The Public Charter School Improvement Act of 2015 Becomes Law
MABE supports public charter schools as public schools of choice operating under Maryland's Charter School Act enacted in 2003. This longstanding law has ensured that local boards of education are responsible for reviewing and approving applications to operate a charter school in their local school system, and that as public schools, charters are held to the same high standards of student performance and financial accountability. Since 2003, only minor amendments to the Charter School Act were enacted until the passage of the Public Charter School Improvement Act of 2015 (Senate Bill 595, Chapter 311, 2015 Laws of Maryland). This legislation includes major revisions to local and state board chartering authority, provides greater flexibility for successful charter schools, and calls for a study to determine appropriate levels of funding.
MABE opposed the Charter School Expansion and Improvement Act of 2015 because, as introduced, it would have weakened or eliminated standards for public charter schools in Maryland. On February 4, 2015 the Governor delivered his State of the State address and proposed charter school reform legislation, which was introduced as House Bill 486 and Senate Bill 595. This legislation would have:
Removed the Maryland teacher certification requirements for charter school teachers and professional staff;
Adopted a new, increased, per pupil funding formula that would provide 98% of all federal, state and local funds, minus only the Title I allocation;
Allowed the State Board to grant a charter school a comprehensive waiver from all provisions of law and regulations applying to other public schools;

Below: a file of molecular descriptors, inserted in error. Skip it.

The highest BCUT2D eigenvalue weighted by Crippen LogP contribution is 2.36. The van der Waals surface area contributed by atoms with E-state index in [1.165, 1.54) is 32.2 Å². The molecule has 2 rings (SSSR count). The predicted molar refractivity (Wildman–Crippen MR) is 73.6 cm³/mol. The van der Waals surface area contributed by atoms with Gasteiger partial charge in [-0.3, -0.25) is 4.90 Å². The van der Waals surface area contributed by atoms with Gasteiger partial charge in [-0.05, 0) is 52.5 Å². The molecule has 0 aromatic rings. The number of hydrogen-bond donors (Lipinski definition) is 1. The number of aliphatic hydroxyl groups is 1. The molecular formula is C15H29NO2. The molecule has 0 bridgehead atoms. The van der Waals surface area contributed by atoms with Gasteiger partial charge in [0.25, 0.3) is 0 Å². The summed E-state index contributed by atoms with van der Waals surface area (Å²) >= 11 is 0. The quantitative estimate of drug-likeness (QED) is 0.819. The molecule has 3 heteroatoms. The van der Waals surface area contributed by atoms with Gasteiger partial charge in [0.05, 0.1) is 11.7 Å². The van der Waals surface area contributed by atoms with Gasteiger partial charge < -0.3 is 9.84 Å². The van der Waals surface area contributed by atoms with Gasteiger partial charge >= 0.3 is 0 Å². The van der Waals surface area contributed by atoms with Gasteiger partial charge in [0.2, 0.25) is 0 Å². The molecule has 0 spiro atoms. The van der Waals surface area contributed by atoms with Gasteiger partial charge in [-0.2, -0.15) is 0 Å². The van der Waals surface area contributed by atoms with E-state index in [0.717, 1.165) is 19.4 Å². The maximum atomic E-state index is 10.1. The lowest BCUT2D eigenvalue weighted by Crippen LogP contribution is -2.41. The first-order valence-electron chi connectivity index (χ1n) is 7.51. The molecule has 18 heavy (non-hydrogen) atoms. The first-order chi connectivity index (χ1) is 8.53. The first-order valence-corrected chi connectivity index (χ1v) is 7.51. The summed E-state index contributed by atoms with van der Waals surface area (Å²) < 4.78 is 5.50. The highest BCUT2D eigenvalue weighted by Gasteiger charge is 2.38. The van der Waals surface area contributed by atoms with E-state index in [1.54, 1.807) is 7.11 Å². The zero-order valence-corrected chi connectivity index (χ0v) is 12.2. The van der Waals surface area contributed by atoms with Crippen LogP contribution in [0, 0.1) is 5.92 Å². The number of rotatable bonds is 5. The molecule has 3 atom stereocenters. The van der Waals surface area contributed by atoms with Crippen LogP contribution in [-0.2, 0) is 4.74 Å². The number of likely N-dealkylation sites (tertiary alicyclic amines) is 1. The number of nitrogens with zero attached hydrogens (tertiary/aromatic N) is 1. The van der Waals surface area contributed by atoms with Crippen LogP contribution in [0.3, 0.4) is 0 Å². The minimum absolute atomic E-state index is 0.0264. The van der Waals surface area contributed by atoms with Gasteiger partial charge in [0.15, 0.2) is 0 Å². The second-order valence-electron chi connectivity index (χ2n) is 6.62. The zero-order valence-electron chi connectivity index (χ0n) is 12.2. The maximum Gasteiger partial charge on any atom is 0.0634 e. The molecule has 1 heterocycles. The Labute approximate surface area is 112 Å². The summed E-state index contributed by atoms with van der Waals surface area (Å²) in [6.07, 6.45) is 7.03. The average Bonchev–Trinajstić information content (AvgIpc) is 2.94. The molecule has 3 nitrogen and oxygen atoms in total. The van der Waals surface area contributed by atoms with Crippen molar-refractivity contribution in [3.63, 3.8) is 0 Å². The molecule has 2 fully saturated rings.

Mad the State Board of Education the chartering authorizer and employer for charter schools approved on appeal or for converted public schools;
Made MSDE the school construction program administrator for all charter schools;
Made charter schools eligible to participate in the state’s capital improvement program; and
Allowed charter schools to grant preferences to students with special needs, and students within a specific school attendance area.
MABE opposed this legislation (MABE testimony), based on our adopted Resolution and Legislative Position, which clearly state our support for the establishment of high quality public charter schools.
Public Charter School Improvement Act of 2015 Highlights
The bill repeals the State Board’s role as a primary or secondary public chartering authority. The sole public chartering authority is a county board of education.
A public charter school may give greater weight to a student in a lottery based on a geographic attendance area; and based on whether the student is (1) eligible for free and reduced-price meals; (2) a student with disabilities; (3) a student with limited English proficiency; (4) homeless, as defined under federal law; or (5) a sibling of a currently enrolled student in the public charter school for which the sibling is applying.
Expanded operating flexibility is afforded to a public charter school that has been in existence for at least five years and demonstrates to the county board a history of sound fiscal management and student achievement that exceeds the average in the local jurisdiction on statewide assessments and other measures developed by the State board. The State board must develop standards and criteria by which a public charter school must be assessed by the county board.
If an eligible public charter school and the county board reach mutual agreement regarding an alternative means by which the public charter school will meet the intent of the policies of the local school system, an eligible public charter school is exempt from: